This week, (8th-14th May) is Mental Health Awareness Week and it gives us an opportunity to discuss how mental health affects millions of us around the country. Studies conducted have found that reportedly only 13% of us live with high levels of good mental health. That means the majority of us suffer from some form of mental illness, possibly without many of us realising.
If you are suffering from mental health issues or suicidal thoughts and need someone to talk to, the Samaritans are available 24 hours a day, 7 days a week on 116 123.
A few mental health facts
In England, women reportedly are more likely to have common mental health issues and are twice as likely to be diagnosed with an anxiety disorder. However, with regards to suicide, 78% of suicides in 2013 were men with 22% being women. A minority of parents reportedly suffer from mental health issues with 10% of mothers and 9% of fathers being diagnosed.
The issue with the statistics stated is that there are likely to be many hidden figures. Those people who do not discuss, report or are ever diagnosed with having a mental illness. This means that there are likely millions of us suffering in silence.
Driving and mental health
Cars are dangerous, as is discussed on many occasions with road safety campaign, speed awareness courses and the constant reports of road accidents. For those people who are suffering from severe depression and anxiety and are plagued with suicidal thoughts, driving is not the best option.
Statistics show that men are more likely to resort to more violent ways of committing suicide than women and cars are used as a method. This can include carbon monoxide poisoning or deliberately crashing their cars.
DVLA need to be told
Under certain circumstances and with some mental illnesses, the DVLA need to be informed if you have a condition. This is done for your own safety and the safety of the other drivers on the road. The first step for this to be done is for your doctor to identify your condition.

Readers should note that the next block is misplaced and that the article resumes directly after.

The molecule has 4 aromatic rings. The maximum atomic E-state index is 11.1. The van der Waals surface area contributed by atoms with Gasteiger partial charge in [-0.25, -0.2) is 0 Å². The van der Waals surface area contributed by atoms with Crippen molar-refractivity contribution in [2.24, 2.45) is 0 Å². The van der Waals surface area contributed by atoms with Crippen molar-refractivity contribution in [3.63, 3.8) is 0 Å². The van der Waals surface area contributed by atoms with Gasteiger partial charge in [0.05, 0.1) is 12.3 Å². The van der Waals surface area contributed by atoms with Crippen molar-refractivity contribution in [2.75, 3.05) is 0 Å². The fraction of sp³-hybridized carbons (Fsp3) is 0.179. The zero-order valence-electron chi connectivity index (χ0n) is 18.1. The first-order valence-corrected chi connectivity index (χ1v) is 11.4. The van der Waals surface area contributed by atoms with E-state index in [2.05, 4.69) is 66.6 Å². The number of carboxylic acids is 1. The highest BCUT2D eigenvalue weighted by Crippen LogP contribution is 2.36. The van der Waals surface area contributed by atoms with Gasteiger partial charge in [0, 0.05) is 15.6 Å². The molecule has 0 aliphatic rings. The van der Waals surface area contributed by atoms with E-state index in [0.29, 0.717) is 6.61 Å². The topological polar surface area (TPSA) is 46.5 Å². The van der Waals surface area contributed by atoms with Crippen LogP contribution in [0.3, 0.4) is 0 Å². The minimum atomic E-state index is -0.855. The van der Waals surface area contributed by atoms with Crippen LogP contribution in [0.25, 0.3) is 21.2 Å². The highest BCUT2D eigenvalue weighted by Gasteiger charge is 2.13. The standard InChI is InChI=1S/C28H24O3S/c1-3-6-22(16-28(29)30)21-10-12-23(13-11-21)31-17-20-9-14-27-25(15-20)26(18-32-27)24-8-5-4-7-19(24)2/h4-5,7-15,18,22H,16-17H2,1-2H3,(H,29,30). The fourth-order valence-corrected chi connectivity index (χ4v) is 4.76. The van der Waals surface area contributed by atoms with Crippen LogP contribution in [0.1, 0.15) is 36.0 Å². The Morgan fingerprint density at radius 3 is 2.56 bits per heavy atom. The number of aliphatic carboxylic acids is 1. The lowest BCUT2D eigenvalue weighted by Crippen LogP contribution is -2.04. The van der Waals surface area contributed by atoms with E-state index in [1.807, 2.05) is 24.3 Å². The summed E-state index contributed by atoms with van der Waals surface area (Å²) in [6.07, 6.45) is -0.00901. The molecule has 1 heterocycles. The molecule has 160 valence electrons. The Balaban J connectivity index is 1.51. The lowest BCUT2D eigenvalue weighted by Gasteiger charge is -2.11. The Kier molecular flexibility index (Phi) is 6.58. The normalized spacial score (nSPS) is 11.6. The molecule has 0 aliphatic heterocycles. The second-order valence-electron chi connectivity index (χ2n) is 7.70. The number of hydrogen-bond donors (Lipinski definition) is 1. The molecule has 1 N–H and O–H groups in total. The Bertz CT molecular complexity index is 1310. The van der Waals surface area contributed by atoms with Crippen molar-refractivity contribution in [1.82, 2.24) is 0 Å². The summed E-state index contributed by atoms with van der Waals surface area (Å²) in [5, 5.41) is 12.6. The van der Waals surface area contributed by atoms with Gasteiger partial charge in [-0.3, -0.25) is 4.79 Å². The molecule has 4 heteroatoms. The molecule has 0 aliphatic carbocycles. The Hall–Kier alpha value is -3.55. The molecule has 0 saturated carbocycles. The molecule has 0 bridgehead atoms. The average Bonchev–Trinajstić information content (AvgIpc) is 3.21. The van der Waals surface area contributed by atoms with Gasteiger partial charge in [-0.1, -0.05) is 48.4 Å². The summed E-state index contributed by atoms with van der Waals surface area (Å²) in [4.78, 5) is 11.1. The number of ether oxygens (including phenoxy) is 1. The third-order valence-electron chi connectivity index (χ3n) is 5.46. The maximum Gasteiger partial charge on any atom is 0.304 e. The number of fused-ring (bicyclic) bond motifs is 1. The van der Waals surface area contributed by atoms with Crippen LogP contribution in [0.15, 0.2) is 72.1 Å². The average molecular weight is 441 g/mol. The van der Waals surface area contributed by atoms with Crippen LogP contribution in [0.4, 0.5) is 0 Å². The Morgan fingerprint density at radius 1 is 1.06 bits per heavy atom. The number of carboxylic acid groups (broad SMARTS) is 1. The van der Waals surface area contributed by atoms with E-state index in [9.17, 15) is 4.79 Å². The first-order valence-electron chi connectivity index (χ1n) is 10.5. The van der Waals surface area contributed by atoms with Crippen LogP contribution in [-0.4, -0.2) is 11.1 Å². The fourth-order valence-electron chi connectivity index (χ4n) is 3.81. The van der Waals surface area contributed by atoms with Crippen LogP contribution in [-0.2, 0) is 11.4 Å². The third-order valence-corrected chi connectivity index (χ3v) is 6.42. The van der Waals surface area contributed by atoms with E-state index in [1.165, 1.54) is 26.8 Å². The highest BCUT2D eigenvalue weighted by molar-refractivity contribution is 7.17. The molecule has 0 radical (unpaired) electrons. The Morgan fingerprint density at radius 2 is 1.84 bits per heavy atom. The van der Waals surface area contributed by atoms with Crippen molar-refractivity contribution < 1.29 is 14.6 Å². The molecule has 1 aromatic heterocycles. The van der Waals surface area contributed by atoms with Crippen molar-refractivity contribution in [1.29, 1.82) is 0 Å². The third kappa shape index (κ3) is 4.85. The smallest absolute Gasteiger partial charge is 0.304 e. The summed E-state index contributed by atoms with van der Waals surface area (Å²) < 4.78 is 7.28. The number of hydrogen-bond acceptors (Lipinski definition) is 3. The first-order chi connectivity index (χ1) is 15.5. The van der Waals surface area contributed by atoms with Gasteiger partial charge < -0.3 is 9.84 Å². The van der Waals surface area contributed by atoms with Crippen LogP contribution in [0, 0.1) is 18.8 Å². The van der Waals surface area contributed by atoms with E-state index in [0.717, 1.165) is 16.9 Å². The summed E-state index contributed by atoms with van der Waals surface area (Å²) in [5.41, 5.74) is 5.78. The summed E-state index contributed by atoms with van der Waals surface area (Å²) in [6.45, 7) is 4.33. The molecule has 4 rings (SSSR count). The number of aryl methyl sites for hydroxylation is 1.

This means you have to ask for help. The problem many of us have with mental health is that it is unseen. It is inside our minds and therefore we cannot see any physical injury. This means that many of us don’t take it seriously because we don’t think anyone else will. This is a risk and asking a doctor for help is the best course of action to take.
If the doctor identifies a serious concern, they may advise that you inform the DVLA. If you don’t inform the DVLA of certain medical conditions including mental health conditions, you could face a fine up to £1000 if it affects your driving. Prosecution becomes a possibility if you are in an accident as a result. If a doctor advises that you inform the DVLA, the safest option for you is to follow that advice.
The following conditions often require you to inform the DVLA:
Severe anxiety or depression with significant memory and concentration problems, agitation, behavioural disturbance or suicidal thoughts
Hypomania or mania (which can be symptoms of bipolar disorder and schizoaffective disorder)
Acute psychotic disorder
Schizophrenia or long-lasting psychosis
What happens next
When you come to tell the DVLA, you are required to complete a medical questionnaire that allows them to decide whether or not you need to surrender your licence. If they are unsure, you may be asked to undergo a medical and driving assessment. They will then decide what action to take.
The safest way to protect yourself and others is to be cautious and inform the DVLA. It usually takes around three weeks for a decision and in rare cases up to 90 days to get more information from you and your doctor. They can decide to do the following once they have all the necessary information.
Let you keep your licence or give you a new one
Give you a licence that is valid for 1, 2 or 3 years
Revoke your licence or refuse your application. This will happen if the DVLA does not feel you are fit to drive that moment. In this case, they will explain their decision and advise you on when you can reapply. They should send you a notice explaining how you can appeal their decision.
Mental health doesn’t have to stop you driving
If you do suffer from a mental health condition, it doesn’t have to stop you from driving. Cam Walton lives with mental health issues and is a racing driver. He claims that racing helps him cope with his condition because it allows him to fully focus on the task at hand and he says “Putting my helmet on and getting out on track is the best way to find peace”.
Mental health conditions don’t have to define us and seeking help and talking about it is a positive step forward. If you want to talk to someone, you can call the Samaritans on 116 123.